Taryn Elliott / Pexels

One amazing aspect about summer is that my inbox is easily under control. I don't get 30+ emails per day, (and for some, 30 isn't all that much in a day, which is crazy to me!!) and the few emails I do get are easily read and simple to respond to. However, when classes begin, your inbox will start to flood with emails from your university, your professors, your advisors, and your activities.

It's easy to fall behind and sometimes easy to ignore. But if you ignore it, every once in a while you will miss something important. Something about housing, or health insurance, or tuition. My inbox has already begun filling up with reminders and Welcome Backs, so as a reminder to you, don't let yourself get behind on emails already, and try to up your email game!

Get in the habit of checking your email at certain times, such as when you wake up in the morning, when you eat lunch, or even as you go to bed. If you instill time to read and respond to emails, it'll be that much harder to fall behind. Because, we all know that absolutely no one wants to miss the reminder about that assignment they forgot about!

4. Try out healthy snacks.

Trang Doan / Pexels

Last semester I fell into a habit, except this one was an unintentional and unhealthy habit: I ate a ton of junk food. This is totally normal for a college student and definitely a part of the college experience. I don't intend to change it all that much other than to add some healthier options.

And let me just say, I am practically the furthest thing from a health nut, because I absolutely abhor most vegetables. However, I'm a firm believer that there are things that are healthy and taste good (they just probably won't taste as good as my Flaming Hot Cheetos, but whatever).

This past month, I have been trying out different healthy snacks that would be easy to have in a dorm room, and some of my more successful options are: yogurt and granola, celery and peanut butter, carrots with ranch dip, and almonds. These options may be great for you or sound absolutely terrible, but I highly recommend searching for one or two things you wouldn't mind eating that are (mildly) healthy.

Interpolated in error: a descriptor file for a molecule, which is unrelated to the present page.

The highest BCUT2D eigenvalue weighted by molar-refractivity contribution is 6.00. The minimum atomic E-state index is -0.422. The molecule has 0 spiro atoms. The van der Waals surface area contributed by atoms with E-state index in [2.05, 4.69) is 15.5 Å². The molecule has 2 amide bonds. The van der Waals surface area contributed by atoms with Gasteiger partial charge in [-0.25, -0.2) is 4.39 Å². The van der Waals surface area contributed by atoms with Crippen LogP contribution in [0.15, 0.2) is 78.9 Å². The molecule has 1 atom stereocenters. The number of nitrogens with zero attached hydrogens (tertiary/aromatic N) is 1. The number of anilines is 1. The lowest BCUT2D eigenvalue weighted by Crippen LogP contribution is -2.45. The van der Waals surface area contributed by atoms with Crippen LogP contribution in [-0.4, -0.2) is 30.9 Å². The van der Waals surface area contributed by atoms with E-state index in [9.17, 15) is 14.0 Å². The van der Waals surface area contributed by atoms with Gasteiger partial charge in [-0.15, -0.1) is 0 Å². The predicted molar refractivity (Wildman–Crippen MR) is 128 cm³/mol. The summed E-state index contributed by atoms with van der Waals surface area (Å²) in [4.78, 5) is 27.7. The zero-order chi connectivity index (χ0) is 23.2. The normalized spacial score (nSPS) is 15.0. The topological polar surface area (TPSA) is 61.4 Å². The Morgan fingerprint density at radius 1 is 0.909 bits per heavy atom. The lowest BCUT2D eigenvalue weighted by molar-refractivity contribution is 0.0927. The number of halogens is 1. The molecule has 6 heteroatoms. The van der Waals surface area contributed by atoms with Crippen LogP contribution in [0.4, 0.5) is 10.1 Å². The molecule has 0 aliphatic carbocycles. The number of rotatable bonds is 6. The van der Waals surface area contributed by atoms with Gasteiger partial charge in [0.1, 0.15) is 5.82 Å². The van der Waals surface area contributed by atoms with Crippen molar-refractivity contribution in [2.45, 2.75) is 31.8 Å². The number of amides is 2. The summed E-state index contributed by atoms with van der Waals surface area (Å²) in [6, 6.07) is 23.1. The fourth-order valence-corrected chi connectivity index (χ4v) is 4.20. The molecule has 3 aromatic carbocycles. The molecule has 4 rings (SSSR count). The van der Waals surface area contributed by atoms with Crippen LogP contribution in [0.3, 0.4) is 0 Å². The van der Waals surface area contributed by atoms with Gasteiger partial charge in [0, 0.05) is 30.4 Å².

5. Don't forget to hydrate!

Julia Avamotive / Pexels

One other thing that isn't too hard to do but is great for your body is to stay hydrated. At college, however, it's extremely hard to stay hydrated because you're always out attending class, eating, or having fun. So, unless I have a water bottle at my side, it's extremely hard for me to remember to drink water.

Similar to my email suggestion, I have tried to make sure I drink from my water bottle at specific times of the day. That way, if I don't have my water bottle, I am sure to retrieve it or get water elsewhere. It's suggested that women drink about 2.7 liters and men drink about 3.7 liters of water, and for me, that's drinking my water bottle 3 times a day.

Currently, it makes sense to align that with my meals, but when I get to school, I might try to align it with classes instead. It's all about what works best for your body and what's convenient for your schedule. But, if you start drinking your water now, hopefully you'll remember when you're in between classes as well.

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This article has not been reviewed by Odyssey HQ and solely reflects the ideas and opinions of the creator.